• "Meanwhile, the Imaging Products Business is branching out from its currently BtoC-centric model to develop a broad spectrum of BtoB and other businesses in pursuit of paths to further growth.” BtoC is business to consumer, meaning Nikon selling you a camera. BtoB is business to business, and the Mark Roberts robotic camera acquisition awhile back is the first tangible example we have of that. The report discloses an additional investment I hadn’t reported previously in wrnch, a company working in computer vision and deep learning. Curiously, Nikon claims they have investments in 22 such companies, but I don’t see a complete list anywhere.

I was immediately amused when I got to the section labeled “Improvement of Employee Engagement.” Uh, ding ding, what Nikon really needs to engage is its customers. Far too many parts of the corporate report take consumers for granted. Granted, an Annual Report is targeted towards investors, but where is anything at Nikon targeted at customers? Indeed, Nikon keeps using “distancing” language when they do talk about customers, as in “responding  to customer expectations.” Nowhere does Nikon ever disclose how they know what those expectations are.

I won’t get into most of the raw numbers, as they reflect the period that ended over a year ago and I’ll probably be discussing them when Nikon reports this past year’s financial results later this month.

But I did want to address one thing (though the numbers will have changed slightly by the next annual report). Nikon ended up with 184.8b in cash last April, and A+ or A credit ratings. Those aren’t the numbers of a company about to fail (and indeed, Nikon didn’t fail in the ensuing 12 months and this year’s numbers are going to say essentially the same thing). In terms of who owns Nikon, 34% of the shares were owned by Japanese banks and insurance companies last year, 1.4% by Mitsubishi. Nikon is not a Mitsubishi subsidiary, obviously, though the Mitsubishi keiretsu still has influence.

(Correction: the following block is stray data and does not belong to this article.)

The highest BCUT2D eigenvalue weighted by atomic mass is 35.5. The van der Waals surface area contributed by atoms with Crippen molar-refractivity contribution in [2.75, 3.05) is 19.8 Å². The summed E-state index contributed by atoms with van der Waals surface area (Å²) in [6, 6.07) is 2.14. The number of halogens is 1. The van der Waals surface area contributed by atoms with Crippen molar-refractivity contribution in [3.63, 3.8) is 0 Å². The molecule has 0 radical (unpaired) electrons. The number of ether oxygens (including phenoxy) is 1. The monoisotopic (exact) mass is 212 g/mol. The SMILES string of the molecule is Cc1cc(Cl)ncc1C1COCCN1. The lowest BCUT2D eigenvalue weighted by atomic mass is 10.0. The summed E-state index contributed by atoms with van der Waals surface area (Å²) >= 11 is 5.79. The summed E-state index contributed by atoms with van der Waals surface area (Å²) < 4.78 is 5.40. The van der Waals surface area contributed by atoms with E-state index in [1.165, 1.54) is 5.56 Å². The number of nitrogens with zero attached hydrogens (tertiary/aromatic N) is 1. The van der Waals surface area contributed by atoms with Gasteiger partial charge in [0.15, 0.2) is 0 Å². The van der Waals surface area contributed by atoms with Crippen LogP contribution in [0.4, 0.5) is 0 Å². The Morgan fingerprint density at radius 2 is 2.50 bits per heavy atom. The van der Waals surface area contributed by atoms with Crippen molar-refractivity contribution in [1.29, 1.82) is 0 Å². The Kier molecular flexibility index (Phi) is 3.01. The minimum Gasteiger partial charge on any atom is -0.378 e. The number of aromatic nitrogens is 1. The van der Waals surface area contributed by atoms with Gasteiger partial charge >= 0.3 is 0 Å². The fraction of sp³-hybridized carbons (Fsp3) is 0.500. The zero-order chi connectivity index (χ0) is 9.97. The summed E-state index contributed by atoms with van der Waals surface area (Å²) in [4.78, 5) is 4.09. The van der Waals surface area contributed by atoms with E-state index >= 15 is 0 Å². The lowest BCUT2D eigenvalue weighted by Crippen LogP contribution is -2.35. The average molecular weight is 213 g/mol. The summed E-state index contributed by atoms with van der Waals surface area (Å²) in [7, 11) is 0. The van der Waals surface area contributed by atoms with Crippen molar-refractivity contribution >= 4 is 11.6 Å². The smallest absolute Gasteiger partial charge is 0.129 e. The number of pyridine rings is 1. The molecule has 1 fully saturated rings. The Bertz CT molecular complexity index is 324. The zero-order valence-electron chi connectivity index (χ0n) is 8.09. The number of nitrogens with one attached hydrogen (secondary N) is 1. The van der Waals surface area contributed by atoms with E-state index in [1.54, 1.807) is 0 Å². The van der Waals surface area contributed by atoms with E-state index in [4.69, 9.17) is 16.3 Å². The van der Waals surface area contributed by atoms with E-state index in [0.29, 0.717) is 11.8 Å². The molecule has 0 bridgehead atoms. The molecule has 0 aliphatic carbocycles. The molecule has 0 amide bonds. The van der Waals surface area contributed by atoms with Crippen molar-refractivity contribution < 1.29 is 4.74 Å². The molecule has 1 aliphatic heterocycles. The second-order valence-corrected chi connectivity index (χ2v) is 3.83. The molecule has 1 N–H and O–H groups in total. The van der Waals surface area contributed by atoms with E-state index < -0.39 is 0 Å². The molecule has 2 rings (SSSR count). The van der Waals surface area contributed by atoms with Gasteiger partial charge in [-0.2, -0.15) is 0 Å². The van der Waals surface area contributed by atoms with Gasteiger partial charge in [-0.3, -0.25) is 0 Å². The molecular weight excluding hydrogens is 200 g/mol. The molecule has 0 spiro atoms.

Another falsehood that keeps getting repeated on the Internet is that Nikon has substantively cut back on R&D spending. Not really. In 2015 through 2020 the overall R&D spending has ranged from 60.7b yen (2018) to 66.7b yen (2015). 10.5% of revenue in 2020 was spent on R&D, the highest percentage in the last ten years. Within Imaging R&D spending is down about 16% from its five-year high, but still substantive (at 21.2b yen/year, and it’s still the most Nikon spends in any division). 

No doubt that some of the R&D spending has shifted away from Imaging (and Precision) to the new businesses, but Nikon isn’t backing off deeper research projects. 

Nikon does make some lip service in terms of board diversity. The wanted to increase external directors on the board to 45% and the diversity of the board in doing so. However, I wouldn’t call their board diverse in any sense of the term. It’s mostly Japanese men with either electronics or banking experience. There’s one woman. They do better in their workforce where women outnumber men. But that actually makes things worse: we have a narrow group of men telling women what to do. 

We’re in the middle of the quarterly and yearly earnings reports in Japan, so I’ll have more to say in the coming weeks as we get more details that are more current.

The bottom line is the same as it has been for awhile now: Nikon is a company that is contracting, but still managing to make their financials work. They are trying to add businesses to flip contraction into growth, but it’s too early to tell what success they’ll have at that. 

Quiet Time

It’s quiet time in the camera industry. Besides the usual Japanese holidays and the quarter-ending business results quiet period, we have semiconductor shortages, the pandemic, and still somewhat weak demand in play. 

Canon did just make a statement that should raise eyebrows: they estimate 2021 ILC demand to be 5.8m units, of which they expect to ship 2.9m. 2020 final ILC shipments were 5.3m, so a near 10% increase is what Canon thinks will happen this year. I think that’s low if the pandemic eases, high if the pandemic continues to rage and slows International travel. 

It’s probably a good time to make some guesses about what the camera companies will or should be doing for the rest of 2021:

  • CanonPriorities: (1) fill out RF lens line; (2) eliminate DSLR models/options; (3) figure out APS-C (is it RF or M?); and (4) introduce a new lower end full frame model. Analysis: The huge battleship has its rudder hard to port, but big ships don’t turn fast, and the waters are rough and filled with others also maneuvering. What happens won’t be pretty, but I wouldn’t want to be on a kayak in the same waters.